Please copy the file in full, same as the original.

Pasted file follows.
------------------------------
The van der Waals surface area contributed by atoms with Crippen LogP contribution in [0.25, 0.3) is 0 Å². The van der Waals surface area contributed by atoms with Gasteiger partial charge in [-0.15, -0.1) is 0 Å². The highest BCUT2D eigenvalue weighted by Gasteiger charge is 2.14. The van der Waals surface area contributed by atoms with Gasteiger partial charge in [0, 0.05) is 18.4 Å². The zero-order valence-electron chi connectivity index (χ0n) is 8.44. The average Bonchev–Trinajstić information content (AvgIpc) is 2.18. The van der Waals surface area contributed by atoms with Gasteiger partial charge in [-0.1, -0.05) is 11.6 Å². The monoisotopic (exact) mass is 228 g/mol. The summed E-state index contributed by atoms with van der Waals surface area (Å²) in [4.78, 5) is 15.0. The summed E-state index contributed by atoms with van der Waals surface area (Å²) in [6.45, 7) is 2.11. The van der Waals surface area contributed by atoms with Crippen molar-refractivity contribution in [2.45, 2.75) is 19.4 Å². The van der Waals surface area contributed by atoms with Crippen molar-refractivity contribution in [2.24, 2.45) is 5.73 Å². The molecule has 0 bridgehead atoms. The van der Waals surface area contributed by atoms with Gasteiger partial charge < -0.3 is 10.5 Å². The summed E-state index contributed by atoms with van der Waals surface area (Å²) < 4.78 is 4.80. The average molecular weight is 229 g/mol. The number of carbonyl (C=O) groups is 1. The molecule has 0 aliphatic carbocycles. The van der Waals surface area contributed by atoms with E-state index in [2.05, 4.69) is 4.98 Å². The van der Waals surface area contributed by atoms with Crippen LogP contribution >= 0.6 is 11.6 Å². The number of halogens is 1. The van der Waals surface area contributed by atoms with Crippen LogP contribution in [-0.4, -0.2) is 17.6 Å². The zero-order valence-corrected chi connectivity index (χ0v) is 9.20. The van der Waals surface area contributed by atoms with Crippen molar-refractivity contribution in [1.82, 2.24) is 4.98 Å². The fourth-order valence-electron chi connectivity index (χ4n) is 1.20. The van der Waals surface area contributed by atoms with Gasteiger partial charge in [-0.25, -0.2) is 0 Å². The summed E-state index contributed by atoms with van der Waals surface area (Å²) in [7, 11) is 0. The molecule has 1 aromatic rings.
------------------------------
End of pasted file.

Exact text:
The van der Waals surface area contributed by atoms with Crippen LogP contribution in [0.25, 0.3) is 0 Å². The van der Waals surface area contributed by atoms with Gasteiger partial charge in [-0.15, -0.1) is 0 Å². The highest BCUT2D eigenvalue weighted by Gasteiger charge is 2.14. The van der Waals surface area contributed by atoms with Gasteiger partial charge in [0, 0.05) is 18.4 Å². The zero-order valence-electron chi connectivity index (χ0n) is 8.44. The average Bonchev–Trinajstić information content (AvgIpc) is 2.18. The van der Waals surface area contributed by atoms with Gasteiger partial charge in [-0.1, -0.05) is 11.6 Å². The monoisotopic (exact) mass is 228 g/mol. The summed E-state index contributed by atoms with van der Waals surface area (Å²) in [4.78, 5) is 15.0. The summed E-state index contributed by atoms with van der Waals surface area (Å²) in [6.45, 7) is 2.11. The van der Waals surface area contributed by atoms with Crippen molar-refractivity contribution in [2.45, 2.75) is 19.4 Å². The van der Waals surface area contributed by atoms with Crippen molar-refractivity contribution in [2.24, 2.45) is 5.73 Å². The molecule has 0 bridgehead atoms. The van der Waals surface area contributed by atoms with Gasteiger partial charge < -0.3 is 10.5 Å². The summed E-state index contributed by atoms with van der Waals surface area (Å²) < 4.78 is 4.80. The average molecular weight is 229 g/mol. The number of carbonyl (C=O) groups is 1. The molecule has 0 aliphatic carbocycles. The van der Waals surface area contributed by atoms with E-state index in [2.05, 4.69) is 4.98 Å². The van der Waals surface area contributed by atoms with Crippen LogP contribution >= 0.6 is 11.6 Å². The number of halogens is 1. The van der Waals surface area contributed by atoms with Crippen LogP contribution in [-0.4, -0.2) is 17.6 Å². The zero-order valence-corrected chi connectivity index (χ0v) is 9.20. The van der Waals surface area contributed by atoms with Crippen molar-refractivity contribution in [1.82, 2.24) is 4.98 Å². The fourth-order valence-electron chi connectivity index (χ4n) is 1.20. The van der Waals surface area contributed by atoms with Gasteiger partial charge in [-0.25, -0.2) is 0 Å². The summed E-state index contributed by atoms with van der Waals surface area (Å²) in [7, 11) is 0. The molecule has 1 aromatic rings.